The summer before my junior year of high school, my AP Comp. teacher gave us a list of definitions of the American dream, and asked us to choose one and use it as a basis for a journal we were to keep over the summer. The other day, digging through the upper shelves of my closet, I found that journal, and the quote I had chosen. It was taken from the novel The Killer Angels, in which it was spoken by Civil War Colonel Joshua Lawrence Chamberlain:
This is free ground. All the way from here to the Pacific Ocean. No man has to bow. No man born to royalty. Here we judge you by what you do, not by what your father was. Here you can be something. Here’s a place to build a home…It’s the idea that we all have value, you and me…
In my journal, I followed this with, “This is a powerful representation of what America is, in the eyes of its people and (hopefully) those abroad.” When I wrote that sentence, the farthest abroad I had been was Victoria, BC to the north and Tijuana, Mexico to the south. I did hope, fully, that those abroad saw America in this light, but implicit in my statement was the worry that they might not–that, instead, they would see it as something else, something oppressive, maybe, or else just clueless and annoying. I didn’t know which.
Now, I have had the privilege of traveling much more than my 16-year-old self had–to South America, to Asia, and to Australia–but the changes I found have little to do with how foreigners see the United States. (I saw everything from utter indifference to fevered love on that front.) Rather, they have to do with how Americans see the US–and how wrong I was there.
A little background: I spent the past year living and working in Taiwan as part of the Fulbright program, the US State Department’s flagship intercultural exchange program. Fulbright had selected 28 Americans, myself included, to come to Taiwan to teach English, in addition to a good number of scholars who came to work within their chosen fields. In all, Fulbright Taiwan consisted in nearly 60 Americans, if memory serves. (A similar program sends Taiwanese people to America, but we had little contact with our Taiwanese counterparts, since we were never in the same country at the same time.)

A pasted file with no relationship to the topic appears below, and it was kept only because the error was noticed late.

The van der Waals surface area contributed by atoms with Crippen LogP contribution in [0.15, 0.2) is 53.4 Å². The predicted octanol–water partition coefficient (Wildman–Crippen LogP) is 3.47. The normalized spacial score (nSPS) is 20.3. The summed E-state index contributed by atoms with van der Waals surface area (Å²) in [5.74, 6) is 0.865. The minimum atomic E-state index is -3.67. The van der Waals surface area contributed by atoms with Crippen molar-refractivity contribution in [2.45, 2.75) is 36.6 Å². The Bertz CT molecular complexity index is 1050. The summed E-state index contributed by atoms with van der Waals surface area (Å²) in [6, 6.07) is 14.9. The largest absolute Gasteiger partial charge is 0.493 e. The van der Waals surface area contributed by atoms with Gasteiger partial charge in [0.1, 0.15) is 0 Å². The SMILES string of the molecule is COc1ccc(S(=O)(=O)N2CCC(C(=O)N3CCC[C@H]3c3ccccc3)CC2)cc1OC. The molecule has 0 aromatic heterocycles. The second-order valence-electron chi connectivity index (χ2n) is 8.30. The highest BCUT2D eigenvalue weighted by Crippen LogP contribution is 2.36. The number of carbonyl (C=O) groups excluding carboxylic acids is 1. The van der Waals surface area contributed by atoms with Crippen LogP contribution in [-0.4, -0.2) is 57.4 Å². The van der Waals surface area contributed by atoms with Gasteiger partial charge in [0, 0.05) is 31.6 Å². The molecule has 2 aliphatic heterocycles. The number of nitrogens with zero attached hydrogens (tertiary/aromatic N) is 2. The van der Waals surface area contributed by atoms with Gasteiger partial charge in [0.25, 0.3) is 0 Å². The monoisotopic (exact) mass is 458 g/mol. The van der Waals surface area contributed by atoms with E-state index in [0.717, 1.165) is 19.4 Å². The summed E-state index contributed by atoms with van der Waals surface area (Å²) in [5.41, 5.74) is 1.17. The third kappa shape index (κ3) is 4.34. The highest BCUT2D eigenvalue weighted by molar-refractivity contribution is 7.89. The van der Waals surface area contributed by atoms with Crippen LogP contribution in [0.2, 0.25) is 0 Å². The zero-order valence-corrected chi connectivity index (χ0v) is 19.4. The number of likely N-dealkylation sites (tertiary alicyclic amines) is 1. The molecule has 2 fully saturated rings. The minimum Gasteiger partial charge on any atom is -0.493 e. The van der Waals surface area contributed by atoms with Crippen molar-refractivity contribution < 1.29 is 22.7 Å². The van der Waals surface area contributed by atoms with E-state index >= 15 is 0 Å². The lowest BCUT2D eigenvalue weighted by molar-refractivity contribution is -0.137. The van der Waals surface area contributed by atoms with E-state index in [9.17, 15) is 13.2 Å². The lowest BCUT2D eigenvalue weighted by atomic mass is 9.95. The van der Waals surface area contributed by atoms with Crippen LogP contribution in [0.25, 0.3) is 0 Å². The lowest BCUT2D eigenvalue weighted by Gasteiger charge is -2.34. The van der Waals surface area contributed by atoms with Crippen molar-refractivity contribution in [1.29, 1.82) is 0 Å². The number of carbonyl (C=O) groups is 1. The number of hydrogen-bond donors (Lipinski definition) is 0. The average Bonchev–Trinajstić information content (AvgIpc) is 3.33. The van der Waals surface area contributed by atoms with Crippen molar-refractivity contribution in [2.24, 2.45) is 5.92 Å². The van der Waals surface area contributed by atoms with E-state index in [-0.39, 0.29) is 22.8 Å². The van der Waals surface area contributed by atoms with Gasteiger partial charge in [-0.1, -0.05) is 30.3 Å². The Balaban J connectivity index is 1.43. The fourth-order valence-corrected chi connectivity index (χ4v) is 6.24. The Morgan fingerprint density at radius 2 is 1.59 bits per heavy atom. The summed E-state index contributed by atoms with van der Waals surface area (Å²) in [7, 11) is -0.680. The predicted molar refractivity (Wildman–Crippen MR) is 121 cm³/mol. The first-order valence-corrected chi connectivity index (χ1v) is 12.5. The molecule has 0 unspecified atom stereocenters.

With such a large group, we were guaranteed to be diverse, in hometown, ethnicity, politics, religion, and anything else you could name. Within my small group of the 12 ETAs (English Teaching Assistants) living in Kaohsiung, we were from Oregon, New Hampshire, Tennessee, Texas, Washington D.C., Hungary (turned Boston), Virginia, Louisiana, Hong Kong (turned Arizona), New Jersey, and Georgia. All over America, in other words.
Now, I hadn’t exactly been globally isolated before moving to Taiwan; my high school had a proportionally huge foreign exchange student population, and some of my closest friends and roommates in college were from Romania, Moldova, Uruguay, and Thailand, to name a few. But what I lacked was contact with people from places in America other than the Northwest. My school was in Seattle; the vast majority of its students hailed from Washington, Oregon, Idaho, and California, along with a strong contingent from Colorado, which is, culturally if not geographically, an honorary part of the Pacific Northwest. ONE of my friends was from Virginia; that was it.
So I walked into Taiwan, and into my apartment, with a strong knowledge of how I thought America looked: exactly like the Northwest.
In my apartment, there were four people: a white girl from Oregon (me); a white girl from New Hampshire/Florida/Illinois; a black girl from Washington, D.C.; an El Salvadoran-North Korean girl from Virginia. We confused our neighborhood fruit vendor when we insisted we were all Americans.
And within our apartment, whenever we got on any sort of conversation with the bigger issues, I was the one who was confused. Suddenly, everything I thought I knew about America came into question. Conversations about racism, in particular, made we want to duck and cover, even as I vehemently tried to
defend my observations about how America was. But here’s what I learned: I was wrong. Or, at least, unfairly generalizing about a whole I had never really explored.
And here’s why. Say what you will about Oregon, but diverse it is not: 88.6% of the population identifies themselves as white, compared to 78.8% nationwide. Washington’s not much better. So when my roommates began describing institutionalized racism to me, I had absolutely no concept of what they were talking about. My world, unfortunately white-washed as it was, did at least have the benefit of never having institutionalized any latent racism anyone may have harbored.